We've all heard warnings, yet many of us keep gaining weight. According to the CDC, more than one-third of U.S. adults, or 35.7 percent, are obese. People who are obese have an abnormally high and unhealthy proportion of body fat.
This important public health issue is now epidemic. According to the CDC, the prevalence of obesity in the late 1970s was 15 percent. In 2004, it was 32.5 percent.
An adult who is overweight has a body mass index (BMI) of 25.0 to 29.9. An adult who is obese has a BMI of 30.0 or more. (To find your BMI, multiply your weight in pounds by 703. Divide that answer by your height in inches. Divide that answer by your height in inches, again. The resulting number is your BMI.)
You may already know that obesity is linked to high blood pressure, diabetes, stroke, arthritis, and harmful cholesterol. Recent research has revealed six findings you may not know:
Researchers with the National Cancer Institute have determined that certain cancers of the breast (occuring after menopause), colon and rectum, kidney, esophagus, pancreas, thyroid, gall bladder, the lining of the uterus (endometrium), and possibly other cancer types are associated with obesity and physical inactivity.
Obesity has been linked to a rise in fatal heart attacks in young people. In people ages 15 to 34, the CDC says, the death rate from heart attacks rose 32 percent among women and 10 percent among men during the 1990s.
For those who are obese, daily life itself is harder, studies show. Simple tasks like carrying groceries, walking up stairs, kneeling, and stooping are more difficult for the obese. Sleep apnea, which is more prevalent among obese people, is often a cause of lethargy during the day.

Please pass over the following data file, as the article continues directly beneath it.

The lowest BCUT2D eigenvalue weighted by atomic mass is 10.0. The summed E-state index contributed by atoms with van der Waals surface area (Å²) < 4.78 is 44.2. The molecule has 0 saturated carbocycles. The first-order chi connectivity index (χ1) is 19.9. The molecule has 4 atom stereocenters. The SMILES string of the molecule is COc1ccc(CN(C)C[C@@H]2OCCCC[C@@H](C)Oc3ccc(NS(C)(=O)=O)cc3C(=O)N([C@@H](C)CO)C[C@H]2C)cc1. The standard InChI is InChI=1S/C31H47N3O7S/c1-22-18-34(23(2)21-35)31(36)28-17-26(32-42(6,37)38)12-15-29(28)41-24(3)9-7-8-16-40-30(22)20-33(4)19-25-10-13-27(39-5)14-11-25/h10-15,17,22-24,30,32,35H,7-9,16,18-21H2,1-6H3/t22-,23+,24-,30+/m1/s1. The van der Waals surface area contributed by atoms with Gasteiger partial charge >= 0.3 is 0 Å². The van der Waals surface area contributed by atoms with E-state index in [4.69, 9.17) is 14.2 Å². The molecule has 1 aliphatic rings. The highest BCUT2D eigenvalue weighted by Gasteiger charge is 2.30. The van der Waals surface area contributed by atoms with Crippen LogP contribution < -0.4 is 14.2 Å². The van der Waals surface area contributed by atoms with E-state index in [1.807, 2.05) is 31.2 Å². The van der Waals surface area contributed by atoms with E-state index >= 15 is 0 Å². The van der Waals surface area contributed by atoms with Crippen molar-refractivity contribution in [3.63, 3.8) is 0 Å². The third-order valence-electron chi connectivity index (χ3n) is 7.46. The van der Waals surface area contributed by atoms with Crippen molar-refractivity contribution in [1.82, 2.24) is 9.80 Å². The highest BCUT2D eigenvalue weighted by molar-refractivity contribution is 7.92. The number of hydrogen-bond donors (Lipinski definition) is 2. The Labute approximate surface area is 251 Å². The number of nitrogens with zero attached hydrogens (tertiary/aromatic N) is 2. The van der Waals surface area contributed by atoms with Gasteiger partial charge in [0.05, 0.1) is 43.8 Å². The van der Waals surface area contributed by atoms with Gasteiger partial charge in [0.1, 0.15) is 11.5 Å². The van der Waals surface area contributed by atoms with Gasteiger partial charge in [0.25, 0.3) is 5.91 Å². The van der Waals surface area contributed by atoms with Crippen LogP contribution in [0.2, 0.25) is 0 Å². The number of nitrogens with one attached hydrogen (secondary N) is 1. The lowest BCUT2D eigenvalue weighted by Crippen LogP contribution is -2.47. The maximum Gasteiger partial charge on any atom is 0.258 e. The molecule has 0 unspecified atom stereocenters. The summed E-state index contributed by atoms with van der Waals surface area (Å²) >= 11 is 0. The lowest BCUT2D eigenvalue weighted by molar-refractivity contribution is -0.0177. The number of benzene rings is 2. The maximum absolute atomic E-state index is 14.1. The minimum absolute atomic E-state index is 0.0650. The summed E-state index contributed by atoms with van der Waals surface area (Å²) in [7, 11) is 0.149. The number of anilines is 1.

According to the CDC, obese people are also more likely to have chronic diseases such as coronary artery disease, type 2 diabetes, and hypertension. Stroke, dyslipidemia (high levels of cholesterol or triglycerides), and osteoarthritis are also more common among obese people.
A study published in the journal Pediatrics found that girls who weigh too much tend to develop breasts and pubic hair at age 8 or 9, earlier than their peers. Early puberty may put girls at risk for behavioral and emotional problems.
Doctors believe increases in childhood obesity help explain the sharp increase in type 2 diabetes among kids. In type 2 diabetes, the body is unable to make enough insulin or use insulin effectively. Experts believe that in the next 10 years more children will have type 2 diabetes than type 1 diabetes. In the past, almost all children with diabetes suffered from type 1 diabetes.
The American Academy of Pediatrics says most children with type 2 diabetes are obese. The disease usually turns up in middle to late puberty. Children who get little exercise, eat too much, and have a family history of diabetes are at highest risk.
Although studies have linked obesity and diabetes to an increased risk for dementia and diseases such as Alzheimer’s, the National Institutes of Health says that researchers still aren’t sure whether these conditions actually cause them.
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